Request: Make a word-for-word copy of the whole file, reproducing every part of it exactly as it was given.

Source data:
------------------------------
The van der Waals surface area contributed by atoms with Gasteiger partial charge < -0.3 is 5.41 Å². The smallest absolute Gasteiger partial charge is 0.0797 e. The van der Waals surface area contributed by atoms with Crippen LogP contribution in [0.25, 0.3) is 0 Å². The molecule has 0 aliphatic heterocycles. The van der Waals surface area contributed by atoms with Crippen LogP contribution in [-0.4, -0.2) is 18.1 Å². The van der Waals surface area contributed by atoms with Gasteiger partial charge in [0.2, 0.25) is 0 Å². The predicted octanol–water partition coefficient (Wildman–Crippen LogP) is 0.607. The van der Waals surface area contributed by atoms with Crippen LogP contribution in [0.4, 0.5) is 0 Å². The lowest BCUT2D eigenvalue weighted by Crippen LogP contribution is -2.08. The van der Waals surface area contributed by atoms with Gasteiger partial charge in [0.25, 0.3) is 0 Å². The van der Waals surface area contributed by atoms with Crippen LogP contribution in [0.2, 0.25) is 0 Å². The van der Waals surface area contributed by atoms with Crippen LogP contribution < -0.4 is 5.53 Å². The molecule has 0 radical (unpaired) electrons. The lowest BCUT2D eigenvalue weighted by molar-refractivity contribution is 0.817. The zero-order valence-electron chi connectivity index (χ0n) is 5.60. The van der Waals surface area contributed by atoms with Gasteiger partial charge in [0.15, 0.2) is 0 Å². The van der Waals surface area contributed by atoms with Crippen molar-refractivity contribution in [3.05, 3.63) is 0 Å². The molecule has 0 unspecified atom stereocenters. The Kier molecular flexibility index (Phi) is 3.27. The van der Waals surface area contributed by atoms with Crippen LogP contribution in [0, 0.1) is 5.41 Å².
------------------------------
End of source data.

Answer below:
The van der Waals surface area contributed by atoms with Gasteiger partial charge < -0.3 is 5.41 Å². The smallest absolute Gasteiger partial charge is 0.0797 e. The van der Waals surface area contributed by atoms with Crippen LogP contribution in [0.25, 0.3) is 0 Å². The molecule has 0 aliphatic heterocycles. The van der Waals surface area contributed by atoms with Crippen LogP contribution in [-0.4, -0.2) is 18.1 Å². The van der Waals surface area contributed by atoms with Gasteiger partial charge in [0.2, 0.25) is 0 Å². The predicted octanol–water partition coefficient (Wildman–Crippen LogP) is 0.607. The van der Waals surface area contributed by atoms with Crippen LogP contribution in [0.4, 0.5) is 0 Å². The lowest BCUT2D eigenvalue weighted by Crippen LogP contribution is -2.08. The van der Waals surface area contributed by atoms with Gasteiger partial charge in [0.25, 0.3) is 0 Å². The van der Waals surface area contributed by atoms with Crippen LogP contribution in [0.2, 0.25) is 0 Å². The van der Waals surface area contributed by atoms with Crippen LogP contribution < -0.4 is 5.53 Å². The molecule has 0 radical (unpaired) electrons. The lowest BCUT2D eigenvalue weighted by molar-refractivity contribution is 0.817. The zero-order valence-electron chi connectivity index (χ0n) is 5.60. The van der Waals surface area contributed by atoms with Gasteiger partial charge in [0.15, 0.2) is 0 Å². The van der Waals surface area contributed by atoms with Crippen molar-refractivity contribution in [3.05, 3.63) is 0 Å². The molecule has 0 unspecified atom stereocenters. The Kier molecular flexibility index (Phi) is 3.27. The van der Waals surface area contributed by atoms with Crippen LogP contribution in [0, 0.1) is 5.41 Å².